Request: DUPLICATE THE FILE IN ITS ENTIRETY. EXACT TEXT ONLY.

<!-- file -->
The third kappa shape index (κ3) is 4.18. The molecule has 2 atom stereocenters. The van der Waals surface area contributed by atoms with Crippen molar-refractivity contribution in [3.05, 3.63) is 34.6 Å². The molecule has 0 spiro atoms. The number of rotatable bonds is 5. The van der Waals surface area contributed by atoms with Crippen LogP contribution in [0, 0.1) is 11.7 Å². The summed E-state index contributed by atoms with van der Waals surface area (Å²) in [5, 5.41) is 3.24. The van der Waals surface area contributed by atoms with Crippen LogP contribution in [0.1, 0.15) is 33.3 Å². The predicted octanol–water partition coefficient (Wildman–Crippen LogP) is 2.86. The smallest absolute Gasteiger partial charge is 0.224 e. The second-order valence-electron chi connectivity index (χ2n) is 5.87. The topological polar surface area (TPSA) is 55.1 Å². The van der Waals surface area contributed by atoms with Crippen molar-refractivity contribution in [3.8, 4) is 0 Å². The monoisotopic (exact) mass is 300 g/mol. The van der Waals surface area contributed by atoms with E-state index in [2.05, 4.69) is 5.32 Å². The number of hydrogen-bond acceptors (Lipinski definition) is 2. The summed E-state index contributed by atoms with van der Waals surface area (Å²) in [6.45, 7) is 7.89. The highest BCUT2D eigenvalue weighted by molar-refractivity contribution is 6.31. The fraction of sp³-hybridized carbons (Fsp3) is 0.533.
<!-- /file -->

The third kappa shape index (κ3) is 4.18. The molecule has 2 atom stereocenters. The van der Waals surface area contributed by atoms with Crippen molar-refractivity contribution in [3.05, 3.63) is 34.6 Å². The molecule has 0 spiro atoms. The number of rotatable bonds is 5. The van der Waals surface area contributed by atoms with Crippen LogP contribution in [0, 0.1) is 11.7 Å². The summed E-state index contributed by atoms with van der Waals surface area (Å²) in [5, 5.41) is 3.24. The van der Waals surface area contributed by atoms with Crippen LogP contribution in [0.1, 0.15) is 33.3 Å². The predicted octanol–water partition coefficient (Wildman–Crippen LogP) is 2.86. The smallest absolute Gasteiger partial charge is 0.224 e. The second-order valence-electron chi connectivity index (χ2n) is 5.87. The topological polar surface area (TPSA) is 55.1 Å². The van der Waals surface area contributed by atoms with Crippen molar-refractivity contribution in [3.8, 4) is 0 Å². The monoisotopic (exact) mass is 300 g/mol. The van der Waals surface area contributed by atoms with E-state index in [2.05, 4.69) is 5.32 Å². The number of hydrogen-bond acceptors (Lipinski definition) is 2. The summed E-state index contributed by atoms with van der Waals surface area (Å²) in [6.45, 7) is 7.89. The highest BCUT2D eigenvalue weighted by molar-refractivity contribution is 6.31. The fraction of sp³-hybridized carbons (Fsp3) is 0.533.